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For the rest, the movement is a pure feast for the eyes of connoisseurs. Made of german silver, it shows hand-finishings for all the parts: lavishly made belleved angles, polished screw heads and slots, engraved cock bridge, graining on the levers, gears, wheels, ratchet week and barrel. The constant-escapement bridge, with its anchor shape and its gorgeous finish, is itself a masterpiece. The movement ticks slow at 18.000bph but delivers only 36 hours of power, maybe the main default of the watch, that is however explained by the jumping hour mechanism.

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On the wrist, the A Lange and Sohne Zeitwerk is very pleasant: the 41.9mm case is not the smallest of the ALS collection but it is still reasonably sized and feels very comfortable. The same goes for the height at 12.6mm: important but not excessive. The design itself is unique and looks highly different from what you can find in the rest of the range or into the competitors’ brochures (Patek Philippe or Vacheron-Constantin for example). It is both a very classical watch, considering the colours, the shape of the case or the mechanism, but also a very modern timepiece considering its display. It is desirable and unique, especially when you hear the click of the jumping minutes and hours and see the ballet of the discs.

The A. Lange and Sohne Zeitwerk is available in 3 editions: Platinum with silver dial (€ 74,100 Eur), pink gold with silver dial (€ 62,000 Eur) and white gold with black dial (€ 63,000 Eur). 2 special editions were also available: the Luminous with its transparent dial and the Zeitwerk Handwerkskunst, with its frosty black rhodium dial.

The A. Lange and Sohne Zeitwerk Striking Time

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Basically, it is the same watch: same base movement, same layout, same display, same jumping hours mechanism, same constant force escapement. However, to the modern digital way of indicating time, the A. Lange and Sohne Zeitwerk Striking Time adds a very poetic complication: a chiming system that rings the quarters and hours. The cool factor here: not only you can see the discs moving, but you can also hear the chimes and see them working, as the hammers and the gongs are located on the top o the dial.

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With the classical Zeitwerk, A. Lange and Sohne did quite a good job to manage the energy. The use of a constant escapement allows the jump of 3 discs instantaneously, right? Without making any changes to the mainspring or the escapement, this movement still have enough power stored to actuate a strike train. Impressive. By using the same base movement and adding a striking function, the Zeitwerk keeps the same 36 hours power reserve. These extra reserves of energy are used by the chiming mechanism to tension the springs that actuate the two hammers. They are made of black-polished steel and are integrated in the dial layout on either side of the small-seconds. The one on the left strikes the hours (lower-pitched), the one on the right the quarter-hours (higher-pitched). The two gongs are also readily discernible: they are suspended in a recess between the dial and the bezel. The mechanism can be enabled or disabled by using the pusher at 4.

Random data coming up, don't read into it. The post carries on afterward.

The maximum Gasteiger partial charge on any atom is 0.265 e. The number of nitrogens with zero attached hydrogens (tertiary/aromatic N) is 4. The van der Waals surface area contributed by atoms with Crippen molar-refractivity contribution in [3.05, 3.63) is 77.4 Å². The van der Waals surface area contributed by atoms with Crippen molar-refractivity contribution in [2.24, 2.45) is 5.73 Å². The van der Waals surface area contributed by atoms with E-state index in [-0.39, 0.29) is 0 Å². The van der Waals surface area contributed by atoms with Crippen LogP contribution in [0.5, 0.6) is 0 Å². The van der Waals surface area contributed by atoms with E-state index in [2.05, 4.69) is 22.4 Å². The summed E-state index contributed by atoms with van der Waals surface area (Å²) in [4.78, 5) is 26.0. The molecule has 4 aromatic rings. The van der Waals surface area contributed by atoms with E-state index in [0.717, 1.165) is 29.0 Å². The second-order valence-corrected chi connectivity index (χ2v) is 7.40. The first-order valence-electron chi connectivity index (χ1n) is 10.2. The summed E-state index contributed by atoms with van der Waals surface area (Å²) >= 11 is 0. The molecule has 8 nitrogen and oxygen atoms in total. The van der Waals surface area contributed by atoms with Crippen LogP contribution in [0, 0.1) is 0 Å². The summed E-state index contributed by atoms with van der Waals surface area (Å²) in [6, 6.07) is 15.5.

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The view from the back of the watch is similar to the ‘normal‘ Zetiwerk, as the strike train is located just under the dial (at 6, under the small-seconds). We can find the same movement, always very nicely finished and with the same incredible layout (yes, I have to admit, I love this anchor bridge). The main difference of the A. Lange and Sohne Zeitwerk Striking Time is its size, brought to 44.2mm, due to the extra-chiming complication. On the wrist, the watch is larger (+ 2.3mm) and thicker (+ 0.5mm at 13.6mm) but still very well balanced, both for the visual aspect (as all the proportions have been increased) and for the wearability. The curved lugs allows a good position – even if we have to admit that it will require a large wrist and that the ‘normal‘ Zeitwerk is better sized. However, considering the added complication, we can make exceptions and feel love too for the Striking Time.

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The A. Lange and Sohne Zeitwerk Striking Time is available in 3 edition (just like the classical Zeitwerk): Platinum with grey dial (€ 100,400 Eur), white gold with black dial (€ 96,700 Eur) and since the 2014 edition of the SIHH, pink gold with silver dial (€ 95,700 Eur).

More about the A. Lange and Sohne Zeitwerk and Zeitwerk Striking Time on the official website of ALS.